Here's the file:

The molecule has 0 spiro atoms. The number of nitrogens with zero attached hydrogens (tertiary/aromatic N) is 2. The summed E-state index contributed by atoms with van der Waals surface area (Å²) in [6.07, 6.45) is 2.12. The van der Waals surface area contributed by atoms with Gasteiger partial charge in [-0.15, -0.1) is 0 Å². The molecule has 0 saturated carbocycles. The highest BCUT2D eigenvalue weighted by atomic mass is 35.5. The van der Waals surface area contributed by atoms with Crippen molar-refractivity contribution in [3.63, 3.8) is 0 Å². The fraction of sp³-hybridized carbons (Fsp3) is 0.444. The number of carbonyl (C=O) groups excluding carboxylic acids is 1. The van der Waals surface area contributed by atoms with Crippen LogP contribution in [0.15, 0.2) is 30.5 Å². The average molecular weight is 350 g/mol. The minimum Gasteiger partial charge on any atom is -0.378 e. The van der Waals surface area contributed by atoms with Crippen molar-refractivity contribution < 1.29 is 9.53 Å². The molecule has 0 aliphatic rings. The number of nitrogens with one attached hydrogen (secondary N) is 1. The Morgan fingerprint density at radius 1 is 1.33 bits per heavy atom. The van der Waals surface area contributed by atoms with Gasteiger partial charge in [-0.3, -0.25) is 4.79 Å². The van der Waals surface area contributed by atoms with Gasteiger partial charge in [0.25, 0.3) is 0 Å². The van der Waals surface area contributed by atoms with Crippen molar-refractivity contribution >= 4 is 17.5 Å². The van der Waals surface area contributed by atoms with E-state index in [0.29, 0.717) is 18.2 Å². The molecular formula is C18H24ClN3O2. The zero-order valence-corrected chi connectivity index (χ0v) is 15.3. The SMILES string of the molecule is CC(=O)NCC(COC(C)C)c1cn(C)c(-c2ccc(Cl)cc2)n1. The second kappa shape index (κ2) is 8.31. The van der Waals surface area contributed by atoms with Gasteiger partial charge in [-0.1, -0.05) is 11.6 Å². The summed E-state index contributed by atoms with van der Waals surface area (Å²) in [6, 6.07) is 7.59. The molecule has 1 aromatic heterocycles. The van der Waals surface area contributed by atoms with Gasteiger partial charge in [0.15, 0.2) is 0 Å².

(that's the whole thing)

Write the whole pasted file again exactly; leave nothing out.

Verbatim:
The molecule has 0 spiro atoms. The number of nitrogens with zero attached hydrogens (tertiary/aromatic N) is 2. The summed E-state index contributed by atoms with van der Waals surface area (Å²) in [6.07, 6.45) is 2.12. The van der Waals surface area contributed by atoms with Gasteiger partial charge in [-0.15, -0.1) is 0 Å². The molecule has 0 saturated carbocycles. The highest BCUT2D eigenvalue weighted by atomic mass is 35.5. The van der Waals surface area contributed by atoms with Crippen molar-refractivity contribution in [3.63, 3.8) is 0 Å². The fraction of sp³-hybridized carbons (Fsp3) is 0.444. The number of carbonyl (C=O) groups excluding carboxylic acids is 1. The van der Waals surface area contributed by atoms with Crippen LogP contribution in [0.15, 0.2) is 30.5 Å². The average molecular weight is 350 g/mol. The minimum Gasteiger partial charge on any atom is -0.378 e. The van der Waals surface area contributed by atoms with Crippen molar-refractivity contribution < 1.29 is 9.53 Å². The molecule has 0 aliphatic rings. The number of nitrogens with one attached hydrogen (secondary N) is 1. The Morgan fingerprint density at radius 1 is 1.33 bits per heavy atom. The van der Waals surface area contributed by atoms with Gasteiger partial charge in [-0.3, -0.25) is 4.79 Å². The van der Waals surface area contributed by atoms with Gasteiger partial charge in [0.25, 0.3) is 0 Å². The van der Waals surface area contributed by atoms with Crippen molar-refractivity contribution >= 4 is 17.5 Å². The van der Waals surface area contributed by atoms with E-state index in [0.29, 0.717) is 18.2 Å². The molecular formula is C18H24ClN3O2. The zero-order valence-corrected chi connectivity index (χ0v) is 15.3. The SMILES string of the molecule is CC(=O)NCC(COC(C)C)c1cn(C)c(-c2ccc(Cl)cc2)n1. The second kappa shape index (κ2) is 8.31. The van der Waals surface area contributed by atoms with Gasteiger partial charge in [-0.1, -0.05) is 11.6 Å². The summed E-state index contributed by atoms with van der Waals surface area (Å²) in [6, 6.07) is 7.59. The molecule has 1 aromatic heterocycles. The van der Waals surface area contributed by atoms with Gasteiger partial charge in [0.15, 0.2) is 0 Å².